The primary motivation behind using file sync and share used to be the “sync” component. Now, however, it is sharing. In an era where devices are almost always connected to the internet, syncing is less of a priority, although ubiquitous internet connectivity makes sharing more practical and in higher demand. Enterprise File Sync and Share (EFSS) solutions enable on-premises data sharing and give the option of using network attached storage (NAS) or an Object Storage System as the backend storage. The default choice for IT professionals has typically been NAS but object storage may be the better option. In this blog, we compare the two.
Requirements to enable “share” for On-Premises Storage
Enabling data sharing for on-premises storage requires two components. The first is software. Typically known as EFFS, this category is evolving to encompass more of a file fabric where data is accessible from a variety of locations, all under the purview of IT.
IT control over the sharing process is increasingly critical as the world becomes more aware of the importance of data security and data privacy. IT needs to ensure that file sharing only occurs with trusted persons and organizations, set limits for how long those shares are in effect, and guarantee that the data is removed if something like a right to be forgotten is requested. You can read more about moving to a file fabric in our blog “Refining Your GDPR Strategy – Addressing User Data”.
The Case for Object Storage
The hardware component is equally important. While many of the EFSS products can leverage almost any storage system, object storage is uniquely positioned as the best choice.
First, object storage is innately secure; files are “read only” by default, which protects them from unauthorized access. They are also automatically versioned, so changes to a file can be undone.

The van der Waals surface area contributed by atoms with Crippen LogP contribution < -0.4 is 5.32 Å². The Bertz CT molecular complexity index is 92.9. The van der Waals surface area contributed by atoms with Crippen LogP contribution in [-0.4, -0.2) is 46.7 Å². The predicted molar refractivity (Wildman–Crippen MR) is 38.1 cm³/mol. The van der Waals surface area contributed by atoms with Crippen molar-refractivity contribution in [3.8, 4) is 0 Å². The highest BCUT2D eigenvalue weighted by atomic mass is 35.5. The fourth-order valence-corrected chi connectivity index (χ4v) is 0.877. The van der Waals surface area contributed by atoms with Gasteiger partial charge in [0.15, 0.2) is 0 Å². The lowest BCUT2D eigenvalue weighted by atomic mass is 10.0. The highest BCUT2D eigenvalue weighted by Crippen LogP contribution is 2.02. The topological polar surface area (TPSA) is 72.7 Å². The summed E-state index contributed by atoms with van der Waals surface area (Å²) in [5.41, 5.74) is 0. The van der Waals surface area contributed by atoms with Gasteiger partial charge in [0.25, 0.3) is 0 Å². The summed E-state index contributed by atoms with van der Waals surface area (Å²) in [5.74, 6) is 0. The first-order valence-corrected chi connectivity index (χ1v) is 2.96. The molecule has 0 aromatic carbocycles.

Second, object storage scales, in terms of both overall capacity and the number of files it can store. Most EFSS environments won’t stress storage capacity limits, but the file counts in these environments can.
Third, object storage is multi-purpose. If the organization buys a traditional NAS for its EFSS project, then it almost always dedicates it to that task. Organizations using object storage for EFSS can also leverage it for backup storage, archive storage, and IoT storage. Consolidating all of these unstructured data use cases on a single storage platform reduces overall storage infrastructure costs and reduces IT operations costs.
Fourth, object storage is less expensive than most NAS systems. Object storage systems are software defined solutions that leverage commodity hardware. Most NAS systems are proprietary and require the customer to purchase the hardware from the NAS vendor.
IT typically selects a NAS solution for their EFSS project out of familiarity. It seems easier. Object storage systems are different and may require a little more planning at implementation because the scale-out cluster initially requires bringing up three nodes. However, once the initial implementation is complete, IT professionals will find a very familiar operating environment and the long-term payoff of reduced costs and increased usefulness make it well worth the effort.
There is one other option for IT to consider. It is using the cloud for storage instead of on-premises storage. In our next blog, we will compare cloud storage to on-premises object storage for the EFSS use case.
In the meantime, our on demand webinar “How to Design a Compliant GDPR-Ready Collaboration System” has details on creating a secure on-premises EFSS solution that addresses the demands of safe collaboration.